MEMO: Latinos Are Voting For Climate This Election
TO: Interested Parties
FROM: Vanessa Cárdenas, Climate Power 2020 Strategist
RE: Latinos Are Voting For Climate This Election
In this election Latinos are voting to send a message that they are a critical part of the American electorate, to demand attention to the crippling impact of COVID has had on their health and economic security, and to demand action on climate change.
Representing the nation’s largest share of nonwhite voters, Latinos make up a record 32 million – or 13 percent – of all eligible voters. So far, more than 5.4 million Latinos have voted early this election cycle compared to 3.1 million in 2016. These figures include over 580,000 first-time voters, according to Wednesday’s data from TargetSmart. Notably, younger Latinos, between the ages of 18 and 35, make up 40% of eligible Latino voters. According to the same data, over 848,000 young Latino have already voted compared to 322,000 in 2016.
Latinos will be a key part of a climate coalition voting for climate and demanding action on day one. Polling shows these voters have had enough of the current administration’s policies of COVID and climate denial. They are ready to turn the page on the chaotic anti-science agenda of the past four years.
The Latino community has been subject to environmental racism for decades, poisoned by higher levels of toxic pollution and dirty air, which has made them more likely to contract and die from the coronavirus. Yet, Trump and his Republican allies’ policies have allowed Big Oil and coal CEOs to spew more pollution into our communities.
Instead of listening to experts, this administration put oil and coal lobbyists in charge of protecting our environment – and immediately went to work rolling back over 100 environmental safeguards, allowing corporate polluters to pump more toxic pollution and chemicals into our air and water and putting the health of our families and kids at risk. These policies are falling flat with Latino voters.
Joe Biden has announced plans that follow the guidance of our nation’s most respected scientists and experts – and his policies on climate reflect a basic responsibility to leave a better world for our children.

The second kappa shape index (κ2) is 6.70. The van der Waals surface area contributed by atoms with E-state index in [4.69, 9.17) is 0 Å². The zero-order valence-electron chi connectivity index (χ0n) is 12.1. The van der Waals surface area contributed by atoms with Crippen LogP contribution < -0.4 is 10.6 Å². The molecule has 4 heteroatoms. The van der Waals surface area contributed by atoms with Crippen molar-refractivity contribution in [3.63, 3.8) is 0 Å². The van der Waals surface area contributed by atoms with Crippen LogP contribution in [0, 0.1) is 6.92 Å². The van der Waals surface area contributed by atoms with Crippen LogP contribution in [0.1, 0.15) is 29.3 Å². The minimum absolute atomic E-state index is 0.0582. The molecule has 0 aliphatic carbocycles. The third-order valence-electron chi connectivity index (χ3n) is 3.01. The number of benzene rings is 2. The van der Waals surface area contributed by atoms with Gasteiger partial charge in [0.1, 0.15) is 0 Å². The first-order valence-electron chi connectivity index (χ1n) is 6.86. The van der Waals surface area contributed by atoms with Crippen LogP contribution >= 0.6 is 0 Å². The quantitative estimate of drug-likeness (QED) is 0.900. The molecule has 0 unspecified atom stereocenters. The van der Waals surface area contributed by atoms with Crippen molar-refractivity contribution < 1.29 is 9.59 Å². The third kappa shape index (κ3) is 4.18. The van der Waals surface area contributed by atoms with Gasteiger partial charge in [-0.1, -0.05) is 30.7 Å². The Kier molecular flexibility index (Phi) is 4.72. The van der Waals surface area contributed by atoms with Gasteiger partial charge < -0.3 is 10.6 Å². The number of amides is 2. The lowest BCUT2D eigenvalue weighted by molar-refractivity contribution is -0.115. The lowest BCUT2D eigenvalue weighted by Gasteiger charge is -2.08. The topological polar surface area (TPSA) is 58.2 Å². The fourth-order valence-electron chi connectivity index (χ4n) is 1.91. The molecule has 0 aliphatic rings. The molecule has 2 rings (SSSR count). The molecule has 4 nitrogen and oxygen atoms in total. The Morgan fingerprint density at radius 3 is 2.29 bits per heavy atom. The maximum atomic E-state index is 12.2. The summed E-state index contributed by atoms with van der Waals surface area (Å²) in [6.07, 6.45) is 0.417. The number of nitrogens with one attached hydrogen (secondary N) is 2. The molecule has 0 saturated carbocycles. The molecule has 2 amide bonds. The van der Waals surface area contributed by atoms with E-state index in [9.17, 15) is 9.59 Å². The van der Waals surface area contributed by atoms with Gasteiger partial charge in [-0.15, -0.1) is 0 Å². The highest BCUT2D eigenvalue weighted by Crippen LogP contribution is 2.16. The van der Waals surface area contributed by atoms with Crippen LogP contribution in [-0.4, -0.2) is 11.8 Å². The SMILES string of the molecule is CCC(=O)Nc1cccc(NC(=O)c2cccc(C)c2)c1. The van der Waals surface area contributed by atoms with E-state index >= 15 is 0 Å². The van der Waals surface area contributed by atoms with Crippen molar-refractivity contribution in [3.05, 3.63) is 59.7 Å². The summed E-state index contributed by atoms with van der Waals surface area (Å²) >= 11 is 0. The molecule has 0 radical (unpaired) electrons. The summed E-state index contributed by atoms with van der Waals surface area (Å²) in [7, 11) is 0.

Biden’s plan to recover from the coronavirus crisis focuses on rebuilding an economy that works for regular Americans, not just CEOs. His plan includes the largest-ever investment in clean energy. It will create 10 million good-paying, union jobs that will allow the U.S. to achieve 100% clean electricity by 2035, reduce pollution to help protect our kids’ health, spur innovation and economic growth, and combat climate change.
Latino voters overwhelmingly support this transformational plan to invest in our communities. A recent New York Times/Siena College poll found that 70% of Latinos support Biden’s $2 trillion clean energy plan, compared to only 26% that oppose it. This is among the highest levels of support for the plan of any demographic group.
The politics of climate have changed, and climate is a winning issue when Latino voters are presented with a plan to take bold action to combat climate change based on science.
Latinos and Climate:
Energized Latino voters could bring a strong base of support for pro-climate candidates.
- In the 2018 election, all major racial and ethnic groups saw historic jumps in voter turnout. Hispanics and Asians each saw their turnout rates increase to about 40%. For both groups, this was about a 13 percentage point increase over 2014, when turnout rates had declined to record lows for a midterm election year.
- The number of Latino voters nearly doubled from 2014 to 2018, nearing presidential election year levels. Overall, Latino voter turnout reached 11.7 million in 2018, up from 6.8 million in 2014 – the single largest increase on record from one midterm election to another. Turnout among Latinos is the second-largest of any election year, presidential or midterm, trailing only the 2016 presidential elections. About 29 million Latinos were eligible to vote in 2018, up from approximately 25 million in 2014.
- Hispanic turnout in 2018 was consistent with a substantially greater interest in the election compared with four years earlier: Before the midterms, 52% of Hispanic registered voters said they were giving “quite a lot” of thought to the elections, up from just 35% in 2014.
Latinos believe in climate change – and they want their leaders to act.
- Climate change is a key issue for young Latino voters, and that they are more likely to vote for someone who has a plan to take bold action.
- An overwhelming 77% of Latino voters support a strong message of action to combat the climate crisis. This message also increases Joe Biden’s Latino voting margin by 4 points.
- Polling data conducted by Latino Decisions in 2018, found that over 78% of Latinos have personally experienced the effects of climate change in their state.
- Over 65% said they have personally experienced extreme weather patterns such as deadly heat waves, frequent and intense storms, and flooding within the past five years.